CÔTE D’IVOIRE – The International Islamic Trade Finance Corporation (ITFC) has partnered with OCP Africa to support 20,000 rice farmers in Côte d’Ivoire’s agriculture value chain, to boost local agricultural production, minimize exposure to imports and advance food security in the country.

The initiative will be undertaken trough OCP Africa’s Agribooster Program with participation from the Arab Africa Trade Bridges (AATB) Program, a multi-partner program led by ITFC.

The agreement was signed by Dr. Mohamed Anouar Jamali, Chief Executive Officer of OCP Africa, a subsidiary of OCP Group, and Eng. Hani Salem Sonbol, Chief Executive Officer, ITFC, in Rabat, Morocco.

“ITFC’s grant for the OCP Africa Agribooster program in Côte d’Ivoire aims to mitigate the economic impacts of COVID-19 and help boost global food supply chains whilst enhancing agricultural value chains in the country especially under these difficult circumstances.

“This grant will also cover the training of trainers to strengthen their capabilities through innovative training and digitalized technical assistance to ensure the sustainability of the program for future generations of farmers,” said Eng. Hani.

The program aims to serves as an end-to-end value chain solution, that brings together all the conditions necessary for improving rice productivity and small farmers revenues.

“Covid-19 has exposed the limits of our current production models. The repercussions of the pandemic on food security call for new holistic models to produce enough food in Africa.

Eng. Hani Salem Sonbol – Chief Executive Officer, ITFC

This includes the provision of high-quality fertilizers and hybrid seeds, training on good agricultural practices and soil fertility, as well as market linkages.

It will also safeguard the health of the country’s farmers in the wake of COVID-19 through the provision of personal protective equipment to smallholder farms.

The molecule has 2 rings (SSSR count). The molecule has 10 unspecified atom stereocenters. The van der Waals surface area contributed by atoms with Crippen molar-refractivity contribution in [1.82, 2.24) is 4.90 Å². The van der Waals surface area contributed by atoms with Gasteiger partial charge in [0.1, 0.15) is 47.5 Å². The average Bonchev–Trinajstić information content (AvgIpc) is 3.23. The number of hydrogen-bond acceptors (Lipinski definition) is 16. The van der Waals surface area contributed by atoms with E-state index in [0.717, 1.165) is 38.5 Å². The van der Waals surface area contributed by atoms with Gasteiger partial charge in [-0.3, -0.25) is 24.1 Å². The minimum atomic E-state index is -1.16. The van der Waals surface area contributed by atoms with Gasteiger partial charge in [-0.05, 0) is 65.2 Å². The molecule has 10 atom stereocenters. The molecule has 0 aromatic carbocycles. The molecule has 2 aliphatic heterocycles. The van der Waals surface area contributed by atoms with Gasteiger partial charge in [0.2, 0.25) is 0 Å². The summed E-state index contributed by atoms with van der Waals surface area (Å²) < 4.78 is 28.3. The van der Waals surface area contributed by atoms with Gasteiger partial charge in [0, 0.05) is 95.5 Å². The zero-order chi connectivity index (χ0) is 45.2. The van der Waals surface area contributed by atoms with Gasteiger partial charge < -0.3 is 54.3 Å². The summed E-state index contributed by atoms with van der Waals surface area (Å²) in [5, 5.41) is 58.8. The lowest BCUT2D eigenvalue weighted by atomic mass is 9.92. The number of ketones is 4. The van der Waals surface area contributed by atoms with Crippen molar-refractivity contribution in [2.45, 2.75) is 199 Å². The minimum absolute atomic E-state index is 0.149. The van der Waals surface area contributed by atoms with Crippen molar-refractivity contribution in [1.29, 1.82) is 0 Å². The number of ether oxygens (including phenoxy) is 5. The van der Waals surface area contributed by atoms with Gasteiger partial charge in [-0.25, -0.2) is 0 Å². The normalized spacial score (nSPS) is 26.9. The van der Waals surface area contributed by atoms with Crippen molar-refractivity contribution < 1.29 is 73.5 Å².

“Covid-19 has exposed the limits of our current production models. The repercussions of the pandemic on food security call for new holistic models to produce enough food in Africa.

“The Agribooster program is a good example of an initiative designed to support African food systems to become more resilient, and we are glad to have ITFC as a strong partner in Côte d’Ivoire,” Dr Mohamed added.

The program is dedicated to the sustainable development of agriculture, requires extensive training in good agricultural practices and regular monitoring throughout the year.

At the continent level, Agribooster has reached over 630,000 smallholder farmers across four countries (Ghana, Sénégal, Nigéria and Côte d’Ivoire), with an increase in their yield of up to 40% for leading farmers.

Malawi’s US$40m rice scheme in the offing

In Malawi, government organization Green Belt Authority (GBA) is developing a K31.2 billion (US$40m) rice production and processing scheme in Karonga, aimed to add value and satisfy local and international commodity demand.

The investment comprises of US$15 million for scheme development and US$25 million for the agro processing facility.

It will be developed over 1000 hectares (ha) of irrigable land for increased rice production, estimated at 5000 metric tonnes annually.

The project is expected to create around 300 permanent jobs and thousands of casual employments.

According to the project design, farmers are expected to form an association which will enter into partnership with GBA and create a joint venture company to manage the scheme, with a proposed shareholding of 49 percent for GBA and 51 percent for the farmers.

Rice production in Malawi, in terms of both area under production and yield per hectare of the crop has been fluctuating, not being able to meet demand resulting to Malawi depending on imports.

The country has 600 000 ha of land that can be used for rice production. If this area was fully utilised, the country could produce at least three million tonnes of rice per annum.

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